New techniques for foundation installation reduce cost of offshore wind farm

Posted by Joseph R. Fonseca
Friday, May 09, 2014
Offshore Foundation to reduce wind turbine cost

 

As part of a development project related to the future offshore wind farm ”Parc éolien en mer de Fécamp” in France, MT Højgaard is to install a deep water concrete foundation employing new techniques that will reduce cost of offshore wind farm. The newly developed prototype foundation is based on proven technologies known from the oil and gas, tunnel and bridge industry and in combination with the installation method.

The foundation is to be towed about 25 kilometres into the Channel from Le Havre, and then placed in  the exact position where the depth of the sea is 35 metres.The installation of the prototype foundation will take place at the end of 2014.

"We expect that this type of foundation combined with the method of installation can be a game changer in the market and can lead to considerable installation cost savings," says Kim R. Andersen, Vice President, MT Højgaard, Offshore & Steel Bridges.

As the offshore wind farms are moving into deeper waters, the installation costs are one of the barriers to making offshore wind an economically viable source of energy. Thus it is imperative that the industry reduces cost. Together with the Norwegian company, Seatower, and the French construction contractor, Eiffage Travaux Publics, MT Højgaard has just contracted on a development project related to “Parc éolien en mer de Fécamp” to install this prototype foundation in the English Channel. Seatower has designed the foundation, Eiffage Travaux Publics is to manufacture it in France, and MT Højgaard will be in charge of the installation. The future offshore wind farm is owned by the French energy company EDF Energies Nouvelles, Danish DONG Energy and German wpd Offshore.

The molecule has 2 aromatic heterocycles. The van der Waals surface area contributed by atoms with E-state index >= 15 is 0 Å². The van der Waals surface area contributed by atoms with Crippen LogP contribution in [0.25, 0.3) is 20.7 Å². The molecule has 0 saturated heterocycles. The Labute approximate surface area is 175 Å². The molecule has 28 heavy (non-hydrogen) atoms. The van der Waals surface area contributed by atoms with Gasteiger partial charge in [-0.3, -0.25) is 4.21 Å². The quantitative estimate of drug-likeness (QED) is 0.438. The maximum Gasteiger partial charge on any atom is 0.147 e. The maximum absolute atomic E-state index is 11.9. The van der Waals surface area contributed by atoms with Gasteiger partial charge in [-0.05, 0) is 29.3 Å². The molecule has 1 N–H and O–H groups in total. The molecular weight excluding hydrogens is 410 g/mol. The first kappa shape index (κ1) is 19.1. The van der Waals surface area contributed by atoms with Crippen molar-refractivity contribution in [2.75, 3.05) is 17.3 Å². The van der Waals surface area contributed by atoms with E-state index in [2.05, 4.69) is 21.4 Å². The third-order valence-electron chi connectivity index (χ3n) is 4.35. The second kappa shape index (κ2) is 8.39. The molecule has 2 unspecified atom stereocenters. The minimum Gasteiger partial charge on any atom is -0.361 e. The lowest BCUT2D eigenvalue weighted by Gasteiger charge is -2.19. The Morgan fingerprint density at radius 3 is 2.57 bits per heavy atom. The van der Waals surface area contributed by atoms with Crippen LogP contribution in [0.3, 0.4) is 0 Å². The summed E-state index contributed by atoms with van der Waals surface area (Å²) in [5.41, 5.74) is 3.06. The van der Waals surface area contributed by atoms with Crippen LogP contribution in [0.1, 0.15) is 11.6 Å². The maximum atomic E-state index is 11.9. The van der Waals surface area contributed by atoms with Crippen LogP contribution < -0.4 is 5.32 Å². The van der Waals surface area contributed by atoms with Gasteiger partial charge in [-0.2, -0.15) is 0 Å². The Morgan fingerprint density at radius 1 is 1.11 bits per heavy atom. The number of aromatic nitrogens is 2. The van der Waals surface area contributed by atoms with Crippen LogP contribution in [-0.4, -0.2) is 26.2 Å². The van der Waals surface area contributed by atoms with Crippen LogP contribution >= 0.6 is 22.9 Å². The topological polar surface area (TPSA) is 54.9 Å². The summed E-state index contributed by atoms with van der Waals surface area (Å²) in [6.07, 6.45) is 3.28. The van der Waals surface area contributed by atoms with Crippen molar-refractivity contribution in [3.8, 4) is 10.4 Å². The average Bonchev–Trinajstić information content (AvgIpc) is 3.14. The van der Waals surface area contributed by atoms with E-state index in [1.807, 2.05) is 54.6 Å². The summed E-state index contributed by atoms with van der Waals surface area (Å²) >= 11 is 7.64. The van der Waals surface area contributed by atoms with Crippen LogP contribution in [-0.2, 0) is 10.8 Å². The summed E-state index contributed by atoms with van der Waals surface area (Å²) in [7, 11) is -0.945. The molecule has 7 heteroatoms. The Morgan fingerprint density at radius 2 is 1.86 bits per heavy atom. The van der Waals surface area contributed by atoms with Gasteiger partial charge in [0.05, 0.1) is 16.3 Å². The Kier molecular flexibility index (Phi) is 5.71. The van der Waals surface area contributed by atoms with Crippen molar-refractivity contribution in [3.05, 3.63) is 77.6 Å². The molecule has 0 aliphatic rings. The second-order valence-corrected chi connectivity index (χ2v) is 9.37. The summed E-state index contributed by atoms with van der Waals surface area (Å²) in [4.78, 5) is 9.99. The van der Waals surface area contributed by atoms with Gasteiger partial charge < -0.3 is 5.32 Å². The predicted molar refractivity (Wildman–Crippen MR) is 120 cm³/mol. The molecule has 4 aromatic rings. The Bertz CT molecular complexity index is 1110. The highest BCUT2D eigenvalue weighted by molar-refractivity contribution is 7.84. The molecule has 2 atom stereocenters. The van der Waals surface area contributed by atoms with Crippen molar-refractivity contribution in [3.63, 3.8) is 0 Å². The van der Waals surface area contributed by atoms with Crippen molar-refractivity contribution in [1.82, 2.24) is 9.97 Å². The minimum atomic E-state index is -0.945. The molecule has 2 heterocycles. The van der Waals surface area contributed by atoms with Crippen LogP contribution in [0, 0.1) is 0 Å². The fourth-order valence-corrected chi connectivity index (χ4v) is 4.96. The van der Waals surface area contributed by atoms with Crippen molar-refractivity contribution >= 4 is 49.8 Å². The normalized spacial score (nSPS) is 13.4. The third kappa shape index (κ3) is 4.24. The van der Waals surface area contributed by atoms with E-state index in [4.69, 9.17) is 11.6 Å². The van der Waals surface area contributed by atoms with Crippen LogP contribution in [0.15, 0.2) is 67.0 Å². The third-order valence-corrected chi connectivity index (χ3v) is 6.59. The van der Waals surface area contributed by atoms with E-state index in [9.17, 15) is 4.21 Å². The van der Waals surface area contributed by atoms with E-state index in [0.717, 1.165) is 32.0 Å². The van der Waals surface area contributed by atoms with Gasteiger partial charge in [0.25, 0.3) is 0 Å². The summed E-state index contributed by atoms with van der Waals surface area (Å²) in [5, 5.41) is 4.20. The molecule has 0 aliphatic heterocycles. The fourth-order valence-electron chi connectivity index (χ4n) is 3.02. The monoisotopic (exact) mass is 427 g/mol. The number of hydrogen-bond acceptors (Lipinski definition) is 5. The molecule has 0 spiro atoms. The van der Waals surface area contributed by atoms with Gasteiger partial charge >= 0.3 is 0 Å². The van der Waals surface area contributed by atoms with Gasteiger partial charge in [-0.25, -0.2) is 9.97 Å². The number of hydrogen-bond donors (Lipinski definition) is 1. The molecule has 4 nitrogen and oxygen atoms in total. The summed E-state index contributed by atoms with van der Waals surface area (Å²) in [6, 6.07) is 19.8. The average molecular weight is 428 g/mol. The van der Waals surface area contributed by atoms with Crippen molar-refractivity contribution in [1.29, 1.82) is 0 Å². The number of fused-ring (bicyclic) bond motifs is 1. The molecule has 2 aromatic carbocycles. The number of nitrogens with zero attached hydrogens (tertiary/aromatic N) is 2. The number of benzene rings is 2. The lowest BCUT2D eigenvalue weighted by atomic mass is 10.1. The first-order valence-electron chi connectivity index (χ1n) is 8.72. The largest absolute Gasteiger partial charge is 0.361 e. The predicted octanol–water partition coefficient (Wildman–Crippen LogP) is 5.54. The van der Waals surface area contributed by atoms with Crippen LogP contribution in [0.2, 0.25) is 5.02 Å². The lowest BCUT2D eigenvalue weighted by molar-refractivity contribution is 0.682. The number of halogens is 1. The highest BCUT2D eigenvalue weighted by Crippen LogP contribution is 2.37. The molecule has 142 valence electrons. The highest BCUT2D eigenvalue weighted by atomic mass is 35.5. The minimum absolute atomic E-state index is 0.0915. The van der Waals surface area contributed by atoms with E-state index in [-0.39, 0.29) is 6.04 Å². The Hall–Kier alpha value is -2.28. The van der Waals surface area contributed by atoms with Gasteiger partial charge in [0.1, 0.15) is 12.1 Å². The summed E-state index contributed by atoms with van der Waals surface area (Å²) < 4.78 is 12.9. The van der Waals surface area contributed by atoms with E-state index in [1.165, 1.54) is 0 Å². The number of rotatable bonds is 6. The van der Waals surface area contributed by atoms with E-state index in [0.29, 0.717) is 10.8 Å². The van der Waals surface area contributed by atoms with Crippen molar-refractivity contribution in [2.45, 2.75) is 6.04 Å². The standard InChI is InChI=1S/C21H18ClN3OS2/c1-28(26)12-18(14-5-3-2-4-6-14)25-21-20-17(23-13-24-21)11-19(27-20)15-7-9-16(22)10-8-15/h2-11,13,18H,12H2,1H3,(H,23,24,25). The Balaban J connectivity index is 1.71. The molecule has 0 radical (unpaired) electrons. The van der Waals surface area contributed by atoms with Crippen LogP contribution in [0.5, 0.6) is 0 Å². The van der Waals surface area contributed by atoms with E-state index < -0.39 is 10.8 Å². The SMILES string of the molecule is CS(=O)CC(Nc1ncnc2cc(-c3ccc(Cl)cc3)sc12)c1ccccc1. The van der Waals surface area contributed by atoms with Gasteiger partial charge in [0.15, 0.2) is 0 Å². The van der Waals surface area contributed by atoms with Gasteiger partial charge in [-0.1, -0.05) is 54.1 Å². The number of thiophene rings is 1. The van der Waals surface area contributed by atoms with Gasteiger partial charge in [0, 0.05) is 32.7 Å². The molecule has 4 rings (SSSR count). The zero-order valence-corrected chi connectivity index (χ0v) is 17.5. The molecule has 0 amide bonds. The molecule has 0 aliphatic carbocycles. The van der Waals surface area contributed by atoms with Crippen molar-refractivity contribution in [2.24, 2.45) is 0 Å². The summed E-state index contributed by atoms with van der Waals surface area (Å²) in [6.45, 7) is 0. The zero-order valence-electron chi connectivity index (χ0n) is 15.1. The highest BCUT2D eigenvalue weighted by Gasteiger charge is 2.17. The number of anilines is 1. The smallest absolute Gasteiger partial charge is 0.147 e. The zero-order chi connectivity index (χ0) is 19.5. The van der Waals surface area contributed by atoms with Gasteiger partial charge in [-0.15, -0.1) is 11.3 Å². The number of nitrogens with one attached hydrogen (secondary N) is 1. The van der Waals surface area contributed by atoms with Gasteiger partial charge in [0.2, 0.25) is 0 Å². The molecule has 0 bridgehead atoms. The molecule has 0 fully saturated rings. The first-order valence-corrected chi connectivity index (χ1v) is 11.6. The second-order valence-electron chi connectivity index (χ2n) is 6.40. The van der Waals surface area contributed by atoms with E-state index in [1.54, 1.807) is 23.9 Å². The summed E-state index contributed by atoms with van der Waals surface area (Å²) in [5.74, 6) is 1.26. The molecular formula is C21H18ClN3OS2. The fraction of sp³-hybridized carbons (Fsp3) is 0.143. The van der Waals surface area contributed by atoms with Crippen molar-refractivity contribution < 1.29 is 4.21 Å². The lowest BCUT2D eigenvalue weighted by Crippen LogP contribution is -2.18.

The foundation is a concrete gravity base foundation. It will be towed by tug boats to the wind farm location where it will be lowered onto the sea bed by letting water flow into the foundation structure itself. The transport by sea using tugs reduces costs dramatically compared to an installation requiring a large installation vessel which is far more susceptible to weather conditions. This extends the operational weather window, and the speed of installation is expected to improve. Moreover, several installations can be carried out in parallel, using several tugs.

The method of installation is considerate to the environment because the seabed is less strained and because it does not have an adverse impact on the animal life.

"With more than 20 years of experience we are among the most experienced players in the installation of monopiles. The experience from the Fécamp development project is to be used for defining the standards for the next generation of foundations for deep water offshore wind farms," says Kim R. Andersen.

 

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